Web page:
Jazz News & Notices

Michael Fuhrman Departs the D'Angelo Performing Arts Center
Leaving 16 Years of Glorious Memories


Michael FuhrmanLeaving Mercyhurst in his sixteenth year as Director of the Mary D’Angelo Performing Arts Center, Michael Fuhrman has spent his adult life bringing the arts to Mercyhurst and Erie through PAC.  In recent years he has brought us many major jazz artists in live performance – along with a sparkling array of dance, classical music and other performance talents.

Visiting artists have included Maria Schneider, Wynton Marsalis and the Lincoln Center Jazz Orchestra, Regina Carter, Anat Cohen, the Four Freshmen, Eric Friedlander, Sara Gazarek, Bobby Sanabria and others.  This year’s crop includes the Count Basie Orchestra with the New York Voices, Rene Mari, Robert Cray and Kurt Elling.  An incredible legacy!

A Lifetime at Mercyhurst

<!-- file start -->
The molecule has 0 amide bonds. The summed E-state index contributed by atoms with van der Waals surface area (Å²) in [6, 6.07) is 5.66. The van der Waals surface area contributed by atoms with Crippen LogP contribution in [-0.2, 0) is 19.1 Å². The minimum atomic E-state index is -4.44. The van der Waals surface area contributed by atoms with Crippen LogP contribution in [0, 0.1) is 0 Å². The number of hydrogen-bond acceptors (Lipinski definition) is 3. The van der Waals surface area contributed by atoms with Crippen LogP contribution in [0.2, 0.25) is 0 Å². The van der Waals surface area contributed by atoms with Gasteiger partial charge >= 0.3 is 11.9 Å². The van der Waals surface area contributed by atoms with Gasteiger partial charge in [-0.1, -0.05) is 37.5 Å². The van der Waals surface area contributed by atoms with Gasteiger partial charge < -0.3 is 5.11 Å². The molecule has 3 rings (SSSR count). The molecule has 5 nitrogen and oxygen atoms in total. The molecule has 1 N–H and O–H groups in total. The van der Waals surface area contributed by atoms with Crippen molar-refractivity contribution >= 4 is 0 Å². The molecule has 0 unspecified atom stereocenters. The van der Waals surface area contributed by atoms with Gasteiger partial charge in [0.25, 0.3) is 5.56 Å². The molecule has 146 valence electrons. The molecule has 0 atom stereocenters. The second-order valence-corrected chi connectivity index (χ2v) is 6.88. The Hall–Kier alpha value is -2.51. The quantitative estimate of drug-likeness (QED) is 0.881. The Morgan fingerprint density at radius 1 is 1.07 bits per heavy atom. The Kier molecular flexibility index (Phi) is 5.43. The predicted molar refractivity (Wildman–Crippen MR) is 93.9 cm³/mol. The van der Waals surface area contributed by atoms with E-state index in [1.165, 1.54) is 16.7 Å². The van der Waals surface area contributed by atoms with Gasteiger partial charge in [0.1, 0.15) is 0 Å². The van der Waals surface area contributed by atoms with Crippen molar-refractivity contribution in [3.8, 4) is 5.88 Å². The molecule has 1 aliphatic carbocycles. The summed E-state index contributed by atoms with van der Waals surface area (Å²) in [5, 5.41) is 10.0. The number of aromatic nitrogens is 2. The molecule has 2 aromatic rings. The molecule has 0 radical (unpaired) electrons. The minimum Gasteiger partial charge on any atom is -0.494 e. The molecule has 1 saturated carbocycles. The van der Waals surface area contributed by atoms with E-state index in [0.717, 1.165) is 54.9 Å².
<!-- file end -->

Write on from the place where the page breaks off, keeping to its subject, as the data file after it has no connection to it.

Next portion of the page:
Michael first came to Mercyhurst as a student.  “I came in as a 250 lb. linebacker and graduated as a 170 lb. dance major,” he laughs.  After two years in Europe, Michael returned to Mercyhurst for graduate work and worked in Admissions, including recruiting dance and English students.  He also taught dance.  He remained for the next 22 years.

“The new D’Angelo Center building was completed in 1996 , and I became its first Director.  I remember we had a staff of two full-time and one part-time person.“


Jazz at PAC

“I guess PAC jazz program was baptized when we brought in the Duke Ellington band, under his grandson’s direction, for an ‘Ellington’s 100th birthday celebration.’   I was talking with one of the trumpet players after the show, and he seemed to be expecting that Erie was pretty much a jazz wasteland.  I mentioned that Bruce Johnstone was an area musician, and his eyes lit up.  “Bruce Johnstone!’  He knew Bruce, his work with Maynard Ferguson, his recordings (“Stay Loose With Bruce”), and his perspective shifted.  And I thought , ‘Maybe we’ve got something here!’”

PAC and JazzErie

Michael spoke with appreciation of JazzErie’s “steadfast support” of his jazz programming.  He admires JazzErie’s capacity to have vigorous disagreements within its ranks, yet remained focused on its mission, and encouraged to continue to work closely with faculty and students in developing an understanding and appreciation for the music.

We'll miss your leadership and partnership, Michael.


December 14, 2011